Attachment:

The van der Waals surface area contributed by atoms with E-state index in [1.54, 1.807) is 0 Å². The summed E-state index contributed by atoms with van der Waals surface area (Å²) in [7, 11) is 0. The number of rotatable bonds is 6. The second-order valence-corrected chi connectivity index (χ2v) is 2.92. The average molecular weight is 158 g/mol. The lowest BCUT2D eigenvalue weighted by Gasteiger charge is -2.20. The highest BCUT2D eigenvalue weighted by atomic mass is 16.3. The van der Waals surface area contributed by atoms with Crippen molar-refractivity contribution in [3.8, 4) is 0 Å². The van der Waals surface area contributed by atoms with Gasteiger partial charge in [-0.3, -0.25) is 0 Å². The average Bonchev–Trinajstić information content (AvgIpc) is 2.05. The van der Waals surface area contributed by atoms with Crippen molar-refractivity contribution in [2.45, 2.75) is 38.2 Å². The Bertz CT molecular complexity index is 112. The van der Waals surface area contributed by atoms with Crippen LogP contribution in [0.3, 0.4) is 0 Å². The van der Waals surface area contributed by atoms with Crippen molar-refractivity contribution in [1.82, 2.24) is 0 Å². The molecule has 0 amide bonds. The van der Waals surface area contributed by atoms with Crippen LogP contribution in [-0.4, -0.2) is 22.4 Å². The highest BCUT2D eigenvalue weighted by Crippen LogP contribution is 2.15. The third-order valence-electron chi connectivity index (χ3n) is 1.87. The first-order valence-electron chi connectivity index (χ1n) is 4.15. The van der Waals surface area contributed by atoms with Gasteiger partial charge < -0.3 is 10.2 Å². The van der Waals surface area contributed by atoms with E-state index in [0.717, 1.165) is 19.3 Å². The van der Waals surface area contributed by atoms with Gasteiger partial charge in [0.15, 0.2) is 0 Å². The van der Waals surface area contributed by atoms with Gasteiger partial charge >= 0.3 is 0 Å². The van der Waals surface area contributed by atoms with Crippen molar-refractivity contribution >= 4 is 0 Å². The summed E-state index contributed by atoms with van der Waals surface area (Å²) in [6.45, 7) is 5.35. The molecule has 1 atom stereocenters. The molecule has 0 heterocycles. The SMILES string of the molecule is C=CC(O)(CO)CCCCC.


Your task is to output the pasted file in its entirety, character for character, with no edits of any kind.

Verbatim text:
The van der Waals surface area contributed by atoms with E-state index in [1.54, 1.807) is 0 Å². The summed E-state index contributed by atoms with van der Waals surface area (Å²) in [7, 11) is 0. The number of rotatable bonds is 6. The second-order valence-corrected chi connectivity index (χ2v) is 2.92. The average molecular weight is 158 g/mol. The lowest BCUT2D eigenvalue weighted by Gasteiger charge is -2.20. The highest BCUT2D eigenvalue weighted by atomic mass is 16.3. The van der Waals surface area contributed by atoms with Crippen molar-refractivity contribution in [3.8, 4) is 0 Å². The van der Waals surface area contributed by atoms with Gasteiger partial charge in [-0.3, -0.25) is 0 Å². The average Bonchev–Trinajstić information content (AvgIpc) is 2.05. The van der Waals surface area contributed by atoms with Crippen molar-refractivity contribution in [2.45, 2.75) is 38.2 Å². The Bertz CT molecular complexity index is 112. The van der Waals surface area contributed by atoms with Crippen LogP contribution in [0.3, 0.4) is 0 Å². The van der Waals surface area contributed by atoms with Crippen molar-refractivity contribution in [1.82, 2.24) is 0 Å². The molecule has 0 amide bonds. The van der Waals surface area contributed by atoms with Crippen LogP contribution in [-0.4, -0.2) is 22.4 Å². The highest BCUT2D eigenvalue weighted by Crippen LogP contribution is 2.15. The third-order valence-electron chi connectivity index (χ3n) is 1.87. The first-order valence-electron chi connectivity index (χ1n) is 4.15. The van der Waals surface area contributed by atoms with Gasteiger partial charge < -0.3 is 10.2 Å². The van der Waals surface area contributed by atoms with E-state index in [0.717, 1.165) is 19.3 Å². The van der Waals surface area contributed by atoms with Gasteiger partial charge in [0.15, 0.2) is 0 Å². The van der Waals surface area contributed by atoms with Gasteiger partial charge >= 0.3 is 0 Å². The van der Waals surface area contributed by atoms with Crippen molar-refractivity contribution >= 4 is 0 Å². The summed E-state index contributed by atoms with van der Waals surface area (Å²) in [6.45, 7) is 5.35. The molecule has 1 atom stereocenters. The molecule has 0 heterocycles. The SMILES string of the molecule is C=CC(O)(CO)CCCCC.